WELCOME TO THE DARK AGES
Pictured above: unknown members of a local Liberal Party branch waiting to enjoy an afternoon at the theatre.
In years to come social historians (if there still are such beings) will pinpoint 2015 as the year the arts and culture of Australia underwent a profound and irretrievable change. And it’s impossible to believe it will be a change for the better.
Like all pinpointable changes, it really began before this year, with successive federal governments elected whose chief ministers – Julia Gillard and Tony Abbott spring immediately to mind – had absolutely no interest in the arts and couldn’t even be shamed into pretending they did by their significant others – because they also had no interest in the arts.
Now, in Malcolm Turnbull, we have a prime minister who’s the most cultured man since Paul Keating and yet he is benignly presiding over a government that will go down in history as the most destructive of a nation’s social fabric since Attila and his Huns.
A few years after Germaine, Barry, Clive and Bob left the country in despair and for ambition, the Whitlam government chopped up Menzies’ white picket fence of artistic dreariness and burnt it on the bonfire of “It’s Time”. In its place Gough installed The Arts and instilled a belief in a generation of young Australians that the arts, particularly the performing arts, were a really good thing and that to be involved in a big way was a reasonable proposition for a life’s work.
The upcoming generation of aspiring artists will have no such encouragement or belief. And no such oppor tunities to make such a working life.
No matter how brave a face they put on it, the Australia Council is in ruins and the instant domino effect of its ransacking by Brandis-Fifield is the virtual destruction of youth-based performance arts.
In last week’s announcements of the Australia Council project funding, 10 of the remaining 13 youth arts companies previously funded through the Youth Program Fund (YPF) have been refused funds beyond 2015. This is a devastating blow to young Australians. From 21 companies nationally eight years ago, there will now be just four. And in the absence of YPF, they will be competing with better resourced main-stage companies.
In a media release from youth arts companies, Rose Godde from Platform Youth Theatre in Victoria said, “This decision unravels four years of work with Australia Council funds building presenting and producing partnerships and creating sustained opportunities with young people as theatre makers and story tellers. Platform’s priorities are around capacity building, social and economic inclusion and community engagement. This decision does not auger well for these or Platform.”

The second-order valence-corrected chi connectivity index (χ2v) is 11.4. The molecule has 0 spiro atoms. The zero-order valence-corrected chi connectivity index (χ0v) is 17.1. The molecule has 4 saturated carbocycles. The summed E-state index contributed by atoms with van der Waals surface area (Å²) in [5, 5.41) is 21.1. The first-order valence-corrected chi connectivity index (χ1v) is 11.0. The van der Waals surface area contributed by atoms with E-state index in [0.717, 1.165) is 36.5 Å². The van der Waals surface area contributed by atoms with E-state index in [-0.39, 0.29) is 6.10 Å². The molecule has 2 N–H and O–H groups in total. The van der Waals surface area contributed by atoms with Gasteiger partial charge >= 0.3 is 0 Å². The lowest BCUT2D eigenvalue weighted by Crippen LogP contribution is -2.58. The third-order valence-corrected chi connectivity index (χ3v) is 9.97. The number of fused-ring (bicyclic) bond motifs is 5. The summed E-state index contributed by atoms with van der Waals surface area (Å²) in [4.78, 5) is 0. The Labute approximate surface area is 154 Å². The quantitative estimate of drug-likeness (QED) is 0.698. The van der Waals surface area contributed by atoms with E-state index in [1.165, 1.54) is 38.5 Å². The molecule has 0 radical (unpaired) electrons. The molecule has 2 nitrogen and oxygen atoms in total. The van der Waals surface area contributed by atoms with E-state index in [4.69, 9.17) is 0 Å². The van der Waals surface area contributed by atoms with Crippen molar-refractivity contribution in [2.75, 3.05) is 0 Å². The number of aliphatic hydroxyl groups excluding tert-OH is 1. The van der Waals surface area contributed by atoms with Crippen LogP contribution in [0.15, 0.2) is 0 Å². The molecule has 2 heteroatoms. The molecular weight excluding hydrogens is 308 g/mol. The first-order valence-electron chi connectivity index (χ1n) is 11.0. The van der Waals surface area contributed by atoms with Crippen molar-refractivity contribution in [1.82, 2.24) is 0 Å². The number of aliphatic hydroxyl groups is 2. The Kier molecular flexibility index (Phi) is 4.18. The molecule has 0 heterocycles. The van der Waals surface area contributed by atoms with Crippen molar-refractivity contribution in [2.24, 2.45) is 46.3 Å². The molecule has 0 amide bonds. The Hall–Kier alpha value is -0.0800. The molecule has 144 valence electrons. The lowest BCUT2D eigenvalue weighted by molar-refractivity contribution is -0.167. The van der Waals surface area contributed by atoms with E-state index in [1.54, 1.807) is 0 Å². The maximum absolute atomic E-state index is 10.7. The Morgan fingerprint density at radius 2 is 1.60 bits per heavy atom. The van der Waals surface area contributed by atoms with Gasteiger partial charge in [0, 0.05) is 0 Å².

Fraser Corfield of Sydney’s ATYP is equally pessimistic about what he sees as “the most important training ground for our continued success on the international stage.”
Corfield says, “Unless something is done urgently by the Federal Government we are facing the end of a national youth arts sector in Australia. While the biggest companies might survive, it’s the loss of the many passionate small youth theatre companies nationally that will be devastating for communities and professional artists alike. I wouldn’t be at ATYP if it were not for Riverland Youth Theatre and Backbone Youth Arts.
“Youth theatres don’t just change lives for young Australians, they offer vital and unique professional development opportunities for professional artists too. The loss of this sector will have a significant impact on the professional arts in Australia for years to come.”
It’s not just the live arts that will suffer. The Australian film industry is experiencing its best and biggest year of this century with audiences lapping up home grown movies. So what does the federal government do? Gouge some $50 million from Screen Australia and hand over most of it to the producers of two (2) Hollywood movies to entice them to make a couple of blockbuster sequels here.
Is it really worth jeopardising the next Last Cab To Darwin, The Dressmaker, Holding The Man, Paper Planes, Mad Max: Fury Road or quiet achievers like Oddball and Ruben Guthrie for the dubious pleasure of subsidising Ridley Scott and his Alien: Covenant or the third in the Thor franchise?
It’s little better for the book readers and authors of Australia either. Although it’s hard to squeeze out a tear for the axing of the misbegotten Abbott babe, the Book Council of Australia, what needs to be remembered is that it took $6 million from the Australia Council and you can be damn sure that money isn’t going back to OzCo.
Instead Arts Minister Mitch Fifield released a marketing-speak statement in which he said, “I will be consulting widely with the literary community about alternative sector-led mechanisms for representation and promotion.”
Welcome to the beginning of the Dark Ages.